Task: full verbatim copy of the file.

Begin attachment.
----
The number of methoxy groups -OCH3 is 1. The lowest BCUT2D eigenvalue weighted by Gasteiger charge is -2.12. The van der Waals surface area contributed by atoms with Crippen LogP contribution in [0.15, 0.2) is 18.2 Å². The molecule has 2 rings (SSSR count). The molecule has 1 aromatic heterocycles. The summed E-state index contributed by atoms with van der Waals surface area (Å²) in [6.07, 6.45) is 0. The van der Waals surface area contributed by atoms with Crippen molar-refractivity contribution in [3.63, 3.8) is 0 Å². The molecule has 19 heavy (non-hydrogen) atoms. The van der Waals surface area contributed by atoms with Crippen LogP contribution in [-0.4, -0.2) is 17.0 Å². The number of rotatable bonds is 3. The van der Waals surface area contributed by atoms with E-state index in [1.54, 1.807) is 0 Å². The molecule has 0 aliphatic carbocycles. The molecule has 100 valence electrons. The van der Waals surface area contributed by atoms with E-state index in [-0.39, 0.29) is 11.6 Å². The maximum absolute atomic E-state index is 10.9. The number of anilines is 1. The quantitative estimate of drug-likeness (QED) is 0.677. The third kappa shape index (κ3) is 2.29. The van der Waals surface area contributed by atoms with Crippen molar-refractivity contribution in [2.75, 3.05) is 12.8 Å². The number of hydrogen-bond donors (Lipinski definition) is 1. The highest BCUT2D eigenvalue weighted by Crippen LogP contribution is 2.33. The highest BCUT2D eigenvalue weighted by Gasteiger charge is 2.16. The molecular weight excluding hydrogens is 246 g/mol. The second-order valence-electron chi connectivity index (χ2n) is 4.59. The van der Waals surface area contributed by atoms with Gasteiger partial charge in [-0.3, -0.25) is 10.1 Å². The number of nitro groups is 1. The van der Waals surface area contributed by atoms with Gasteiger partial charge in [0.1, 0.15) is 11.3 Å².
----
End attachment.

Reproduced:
The number of methoxy groups -OCH3 is 1. The lowest BCUT2D eigenvalue weighted by Gasteiger charge is -2.12. The van der Waals surface area contributed by atoms with Crippen LogP contribution in [0.15, 0.2) is 18.2 Å². The molecule has 2 rings (SSSR count). The molecule has 1 aromatic heterocycles. The summed E-state index contributed by atoms with van der Waals surface area (Å²) in [6.07, 6.45) is 0. The van der Waals surface area contributed by atoms with Crippen molar-refractivity contribution in [3.63, 3.8) is 0 Å². The molecule has 19 heavy (non-hydrogen) atoms. The van der Waals surface area contributed by atoms with Crippen LogP contribution in [-0.4, -0.2) is 17.0 Å². The number of rotatable bonds is 3. The van der Waals surface area contributed by atoms with E-state index in [1.54, 1.807) is 0 Å². The molecule has 0 aliphatic carbocycles. The molecule has 100 valence electrons. The van der Waals surface area contributed by atoms with E-state index in [-0.39, 0.29) is 11.6 Å². The maximum absolute atomic E-state index is 10.9. The number of anilines is 1. The quantitative estimate of drug-likeness (QED) is 0.677. The third kappa shape index (κ3) is 2.29. The van der Waals surface area contributed by atoms with Crippen molar-refractivity contribution in [2.75, 3.05) is 12.8 Å². The number of hydrogen-bond donors (Lipinski definition) is 1. The highest BCUT2D eigenvalue weighted by Crippen LogP contribution is 2.33. The highest BCUT2D eigenvalue weighted by Gasteiger charge is 2.16. The molecular weight excluding hydrogens is 246 g/mol. The second-order valence-electron chi connectivity index (χ2n) is 4.59. The van der Waals surface area contributed by atoms with Gasteiger partial charge in [-0.3, -0.25) is 10.1 Å². The number of nitro groups is 1. The van der Waals surface area contributed by atoms with Gasteiger partial charge in [0.1, 0.15) is 11.3 Å².